linguist • writer • editor • lecturer • broadcaster
[Thursday 03 January, 2013]
Where’s this person from?
Hey, y’all, whose automobile is parked on the sidewalk?
And this person?
Hey, Jimmy, d’you no see the wee lassie waving at you?
And this one?
Hey there, wack, who’s that gear judy in the jigger?
Did you get the USA, Scotland, and Liverpool? Even if you didn’t, I’m sure you were able to see that the three sentences were showing the different ways people speak, depending on which part of the world they come from.
Certain words and phrases give the game away. Automobile and sidewalk are American English; in Britain we’d say car and pavement. For y’all (= ‘you all’) we’d probably say everyone or everybody. In the Scots example, you’ll have noticed wee (= ‘little’) and lassie (‘girl’), and the use of no (= ‘not’). In the Liverpool example, there’s gear (‘great’), judy (‘girl’), jigger (‘back alley’), and wack (‘mate’). These are all features of dialect - they tell you where someone comes from.
Usually, when people talk about dialects, they mean regional dialects: showing a person’s geographical origins in a particular country or locality or city. International dialects of English include British, American, Indian, Australian, and South African. Within Britain, we have Welsh, Scots, and Irish English, plus the dialects of immigrant groups, such as Jamaican English. Many parts of the country have their own dialects, such as Yorkshire, Lancashire, and the West Country. And some cities have their own dialects, too, such as Liverpool (Scouse), Birmingham (Brummie), and London (Cockney).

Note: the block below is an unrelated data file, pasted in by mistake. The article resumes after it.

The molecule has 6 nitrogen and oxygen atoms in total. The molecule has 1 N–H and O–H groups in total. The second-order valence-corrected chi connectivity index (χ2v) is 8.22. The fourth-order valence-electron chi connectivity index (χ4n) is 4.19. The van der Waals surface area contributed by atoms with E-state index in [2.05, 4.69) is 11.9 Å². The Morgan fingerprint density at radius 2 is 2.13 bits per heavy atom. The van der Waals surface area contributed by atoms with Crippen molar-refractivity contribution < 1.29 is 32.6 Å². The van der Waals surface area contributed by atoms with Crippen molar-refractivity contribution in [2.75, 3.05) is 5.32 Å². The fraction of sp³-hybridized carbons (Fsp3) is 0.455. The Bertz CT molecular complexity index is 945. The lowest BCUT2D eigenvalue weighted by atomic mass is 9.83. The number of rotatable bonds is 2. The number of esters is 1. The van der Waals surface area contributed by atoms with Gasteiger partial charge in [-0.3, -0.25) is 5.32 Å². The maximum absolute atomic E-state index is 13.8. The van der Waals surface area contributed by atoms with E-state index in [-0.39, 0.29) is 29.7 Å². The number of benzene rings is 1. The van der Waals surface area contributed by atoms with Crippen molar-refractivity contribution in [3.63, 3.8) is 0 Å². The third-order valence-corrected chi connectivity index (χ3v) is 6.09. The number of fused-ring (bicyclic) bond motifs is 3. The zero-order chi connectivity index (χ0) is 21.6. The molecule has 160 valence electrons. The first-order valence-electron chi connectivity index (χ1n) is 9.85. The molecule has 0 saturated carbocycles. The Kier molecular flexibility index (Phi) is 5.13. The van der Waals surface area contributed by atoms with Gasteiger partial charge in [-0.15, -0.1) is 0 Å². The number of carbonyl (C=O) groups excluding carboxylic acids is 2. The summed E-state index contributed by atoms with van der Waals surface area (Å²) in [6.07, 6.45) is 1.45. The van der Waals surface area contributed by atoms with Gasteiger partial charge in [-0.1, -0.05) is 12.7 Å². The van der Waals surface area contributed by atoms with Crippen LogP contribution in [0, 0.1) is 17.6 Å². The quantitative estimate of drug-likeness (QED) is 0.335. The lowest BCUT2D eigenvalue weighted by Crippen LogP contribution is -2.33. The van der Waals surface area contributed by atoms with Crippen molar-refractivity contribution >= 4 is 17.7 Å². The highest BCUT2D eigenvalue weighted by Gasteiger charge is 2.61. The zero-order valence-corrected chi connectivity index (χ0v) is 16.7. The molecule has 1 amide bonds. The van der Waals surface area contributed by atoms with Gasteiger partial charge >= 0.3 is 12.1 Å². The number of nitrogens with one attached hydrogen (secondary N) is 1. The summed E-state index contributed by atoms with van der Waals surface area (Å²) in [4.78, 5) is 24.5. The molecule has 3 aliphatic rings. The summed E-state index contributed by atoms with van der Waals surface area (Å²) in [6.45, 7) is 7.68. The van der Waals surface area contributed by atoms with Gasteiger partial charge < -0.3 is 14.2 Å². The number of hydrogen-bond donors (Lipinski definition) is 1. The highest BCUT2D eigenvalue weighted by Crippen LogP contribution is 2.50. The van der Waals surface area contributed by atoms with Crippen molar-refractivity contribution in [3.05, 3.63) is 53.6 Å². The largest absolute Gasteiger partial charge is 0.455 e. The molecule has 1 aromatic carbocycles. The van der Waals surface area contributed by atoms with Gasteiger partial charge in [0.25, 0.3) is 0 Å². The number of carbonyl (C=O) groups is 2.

Keep your ears open for other kinds of dialect, apart from the regional ones. Some dialects will tell you where the speakers are from socially. Do they sound as if they’ve been educated in a public school for instance? These are called social dialects or class dialects. The main social dialect that you’ve already learned belongs to the written language - the kind of educated writing that you’re reading now. (See the entry on standard English to find out more about it.) You’ll also hear people talking about occupational dialects - varieties of the language which tell you the sort of job a person does (speaking or writing like a lawyer, or a priest, or a scientist, for instance).
Don’t mix up a dialect and an accent. You recognise a dialect because of its distinctive words and constructions. An accent is solely a matter of pronunciation. People in both Glasgow and Edinburgh speak the Scots dialect of English, but their accents are very different. And many kinds of accents are used when people speak standard English.
Cartoon 33a

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